More than 5.5 million Californian adults have a mental health condition. While it’s always been something people feel embarrassed by or feel the need to hide, one in five adults in the U.S. have a mental health condition. You shouldn’t be ashamed that you have a mental health condition.
Anxiety disorders are the most common and affect 48 million Americans. Depression is the second most common with 21 million people diagnosed with it. You’re not alone. Speak up, and you’ll likely find there are others in the workplace who are impacted by at least one mental health condition. It’s also important to understand that mental health cannot lead to discrimination in the workplace.
What are your workplace rights when it comes to mental health conditions? You suffer from an anxiety disorder, depression, OCD, or PTSD and it makes it hard to focus at work at times. Your boss is starting to make comments. What are your rights?
In California, as long as your employer has more than 15 employees or is a state or local government office, you’re protected by federal laws and FMLA can also help you seek the care you need and the time off to get that care.
Understanding Your Rights in Terms of the Americans With Disabilities Act
The U.S. Equal Employment Opportunity Commission’s Americans With Disabilities Act protects you from discrimination and harassment in the workplace when it comes to mental health conditions. You cannot be fired, denied a job or promotion, or forced to quit or take a leave of absence.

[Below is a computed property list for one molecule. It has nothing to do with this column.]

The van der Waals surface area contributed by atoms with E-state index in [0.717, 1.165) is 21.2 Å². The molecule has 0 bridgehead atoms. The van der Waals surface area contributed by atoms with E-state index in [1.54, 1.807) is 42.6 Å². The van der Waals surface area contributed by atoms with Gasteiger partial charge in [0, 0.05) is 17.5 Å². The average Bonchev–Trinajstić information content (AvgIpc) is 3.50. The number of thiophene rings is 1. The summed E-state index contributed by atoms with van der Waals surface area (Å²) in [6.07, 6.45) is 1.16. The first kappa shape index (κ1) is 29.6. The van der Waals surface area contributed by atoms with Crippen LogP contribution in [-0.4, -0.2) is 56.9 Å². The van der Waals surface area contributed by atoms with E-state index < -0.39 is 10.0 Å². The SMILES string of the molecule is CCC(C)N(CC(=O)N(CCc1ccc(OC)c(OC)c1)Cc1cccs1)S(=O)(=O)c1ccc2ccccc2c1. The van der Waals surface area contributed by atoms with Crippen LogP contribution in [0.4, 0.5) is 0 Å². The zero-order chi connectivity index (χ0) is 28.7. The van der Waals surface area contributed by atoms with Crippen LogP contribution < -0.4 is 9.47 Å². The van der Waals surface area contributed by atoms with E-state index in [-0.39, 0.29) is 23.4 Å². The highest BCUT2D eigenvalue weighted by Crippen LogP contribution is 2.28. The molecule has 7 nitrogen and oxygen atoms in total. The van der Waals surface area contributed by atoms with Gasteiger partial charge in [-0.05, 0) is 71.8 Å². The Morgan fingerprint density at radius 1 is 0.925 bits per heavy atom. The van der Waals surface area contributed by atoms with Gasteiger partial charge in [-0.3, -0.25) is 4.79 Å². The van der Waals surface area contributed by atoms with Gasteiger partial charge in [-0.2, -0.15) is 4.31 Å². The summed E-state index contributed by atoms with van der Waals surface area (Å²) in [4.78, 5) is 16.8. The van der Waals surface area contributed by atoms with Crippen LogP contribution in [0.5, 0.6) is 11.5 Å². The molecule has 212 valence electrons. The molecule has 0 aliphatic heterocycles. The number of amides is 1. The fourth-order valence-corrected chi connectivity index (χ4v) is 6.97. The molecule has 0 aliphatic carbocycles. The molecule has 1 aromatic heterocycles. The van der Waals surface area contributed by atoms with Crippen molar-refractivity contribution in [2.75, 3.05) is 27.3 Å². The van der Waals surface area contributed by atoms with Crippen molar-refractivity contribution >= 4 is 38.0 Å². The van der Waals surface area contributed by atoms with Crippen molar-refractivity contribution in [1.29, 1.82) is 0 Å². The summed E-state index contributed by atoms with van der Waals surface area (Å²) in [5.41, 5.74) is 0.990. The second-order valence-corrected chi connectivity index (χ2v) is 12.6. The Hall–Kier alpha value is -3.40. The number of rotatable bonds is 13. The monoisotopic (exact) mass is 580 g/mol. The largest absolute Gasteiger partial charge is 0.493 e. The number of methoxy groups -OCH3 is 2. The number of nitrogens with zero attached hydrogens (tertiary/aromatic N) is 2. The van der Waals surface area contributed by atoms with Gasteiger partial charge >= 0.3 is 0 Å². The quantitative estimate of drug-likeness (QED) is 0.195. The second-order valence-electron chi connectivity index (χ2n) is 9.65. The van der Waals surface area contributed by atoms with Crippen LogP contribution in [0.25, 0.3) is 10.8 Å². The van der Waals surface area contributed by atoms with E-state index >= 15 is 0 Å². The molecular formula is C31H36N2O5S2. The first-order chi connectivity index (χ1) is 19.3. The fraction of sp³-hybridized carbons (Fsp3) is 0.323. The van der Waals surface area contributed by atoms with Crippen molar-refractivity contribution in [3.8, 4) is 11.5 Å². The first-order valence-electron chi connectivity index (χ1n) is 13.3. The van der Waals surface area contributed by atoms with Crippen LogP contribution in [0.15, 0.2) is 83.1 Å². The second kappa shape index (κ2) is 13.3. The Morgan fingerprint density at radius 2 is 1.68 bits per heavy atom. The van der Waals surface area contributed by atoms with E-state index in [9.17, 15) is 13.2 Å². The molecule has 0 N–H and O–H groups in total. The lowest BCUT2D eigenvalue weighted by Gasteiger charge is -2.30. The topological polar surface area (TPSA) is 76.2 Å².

For example, you have been diagnosed with depression and chronic anxiety. Your boss says that makes you a threat to others and fires you. You’ve never done anything to harm others. Unless there is clear proof that you’re endangering others, that termination was not legal.
Plus, you’re entitled to reasonable accommodations first. If you just need 10 minutes to walk around outside to ease stress, that’s a reasonable request. If you’re denied that request without an understandable explanation, you’re not being offered reasonable accommodations.
Your mental health is not water cooler gossip, and you don’t have to tell others if you don’t want to. You are allowed to keep your health condition to yourself and are under no obligation to tell others, except in limited situations.
- You’ve asked for a reasonable accommodation in the workplace.
- You’ve been offered a job and questions about mental health are asked of everyone working for the company.
- There’s evidence something related to your mental health condition is preventing you from properly doing your job or you’ve become a safety risk to other employees.
- Your employer tracks disability statuses for recruitment and hiring records.
- You’re entering a public sector job.
How Do Reasonable Accommodations Work?
What if your mental health is impacting your work? You should quit, right? Not necessarily! You need to talk to your supervisor and explain what’s going on. Ask for accommodations to be made.
You’ll be directed to write an official request. You may need a letter from your doctor proving you have the condition you’ve described. Once that paperwork is in hand, your employer has to work with you to change how or where you work. Keep track of all communications and respond as quickly as you can to requests for medical forms and other pertinent information.